FilterEasy and Camras Vision are the first local startups to get funding from a freshly closed $4 million Triangle Angel Partners fund two. 

The five-year-old angel group held an initial closing of $2.5 million last September, but demand continued, helping the fund attract more than 75 investors (up from 55 in fund one), two thirds of them new to TAP. 
Those men and women hope to share in the success of the Raleigh startup with an online subscription service for air filters and the RTP company with a shunt and other medical devices for treating glaucoma. At least eight other companies will join the TAP portfolio over the next several years. 
More funding for local startups is always good, but TAP leaders believe it’s telling that they were able to raise the funds without yet having an exit. TAP I includes high-profile local startups like Windsor Circle and WedPics, which have raised $9.3 million and $14.85 million respectively including some Silicon Valley investors. They are joined by Stealz, Adzerk, Testive, Seal Innovation, Entigral and Physcient, all of which have raised series A or subsequent rounds and are generating revenue. 
Former TAP executive committee president Jan Davis (pictured top left) told me last fall that it took 18 months to raise the first $2 million for fund one and only six months of fundraising to secure the initial $2.5 million in fund two. That’s due to an economy that’s continually improving, she admitted, but also TAP’s solid reputation and process. Of 500 applications to fund one (which totaled $2.8 million), TAP invested in nine companies. 

“We’ve demonstrated that there is plenty of deal flow and that we are appropriately picky,” said Davis. 
Fund two will continue to be focused on Triangle companies, but Davis said TAP would consider a couple deals outside of the Triangle. As with fund one, about 70 percent of deals will be tech, 20 percent health (though not pharma) and 10 percent other. The investors expect to fund 10 to 12 companies and to put more capital into each through subsequent rounds.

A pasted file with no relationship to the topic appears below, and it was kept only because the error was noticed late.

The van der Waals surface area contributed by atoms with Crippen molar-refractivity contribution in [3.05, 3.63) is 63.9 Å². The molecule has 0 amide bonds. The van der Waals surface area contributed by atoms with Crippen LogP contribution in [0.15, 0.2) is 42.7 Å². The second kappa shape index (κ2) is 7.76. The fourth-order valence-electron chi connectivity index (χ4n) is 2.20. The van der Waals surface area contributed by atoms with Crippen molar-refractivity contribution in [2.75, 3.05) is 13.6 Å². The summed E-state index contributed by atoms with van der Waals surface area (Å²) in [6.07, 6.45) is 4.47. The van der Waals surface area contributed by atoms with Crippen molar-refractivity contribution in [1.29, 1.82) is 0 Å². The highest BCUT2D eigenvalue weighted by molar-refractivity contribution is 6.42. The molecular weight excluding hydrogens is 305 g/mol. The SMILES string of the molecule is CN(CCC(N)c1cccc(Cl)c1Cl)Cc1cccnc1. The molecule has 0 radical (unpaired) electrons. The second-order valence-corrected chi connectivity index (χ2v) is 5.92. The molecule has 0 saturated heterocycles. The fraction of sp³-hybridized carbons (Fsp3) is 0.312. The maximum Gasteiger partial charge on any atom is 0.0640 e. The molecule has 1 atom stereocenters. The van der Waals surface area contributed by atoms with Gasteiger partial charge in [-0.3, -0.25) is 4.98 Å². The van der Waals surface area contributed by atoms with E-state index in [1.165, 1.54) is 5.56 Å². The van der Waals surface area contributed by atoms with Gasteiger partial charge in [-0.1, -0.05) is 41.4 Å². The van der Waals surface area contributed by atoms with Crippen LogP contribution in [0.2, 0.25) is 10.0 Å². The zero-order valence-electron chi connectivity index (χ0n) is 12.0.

As with fund one, no more than 10 percent of the fund’s assets will be tied up in any one portfolio company. But the larger fund size means up to $400,000 could go into a company if 10 make the portfolio. An investment committee makes those decisions, with support and input from the members.
The financial commitment for any TAP member is $50,000 for a single share, with a 20 percent down payment. Some TAP members have multiple shares in the fund. All are accredited investors. TAP sometimes takes board seats—members sit on the boards of Physcient and Seal Innovation—but often are board observers. 
Davis finished her term as president at the end of 2015, and longtime angel investor and executive coach John Fahlberg (top right) stepped up. He took the job in timing with the hiring of TAP’s first fund manager, Stephen Clossick. Clossick is well known in the region for managing the fourth of a series of funds raised in the late 90s and early 2000s by a group of angels called the Triangle Investment Group or TIG. 

Under his watch, TIG Four invested in ChannelAdvisor, Motricity and SmartPath, all successful exits for investors. 
“The exits came later than we expected but the fund ended up being a profitable one, which was a miracle,” says Fahlberg, who was a TIG investor. 
As for Clossick’s leadership, Fahlberg says: “He’s very in tune to the entrepreneurial world and knows how to orchestrate angel groups, how to herd the cats.”

Camras Vision, a company based on the research of now deceased ophthalmologist Carl Camras and his daughter Lucinda, had some successes in 2015, winning first prize in the Danville, Va. Big Launch Challenge last spring and then securing an innovation grant from the One North Carolina Small Business Fund.  A group of angel funds invested in the company late in 2015. The first products are still in development.

FilterEasy, meanwhile, closed $1.2 million in January and has since expanded distribution to Canada, added new subscription offerings and is in the process of doubling the size of its team.

In an email about the investment, FilterEasy’s chief growth officer Adam Tury wrote: “We’re excited to be part of TAP’s growing portfolio, as we all work together continuously accelerating the Triangle’s already burgeoning entrepreneurial ecosphere.”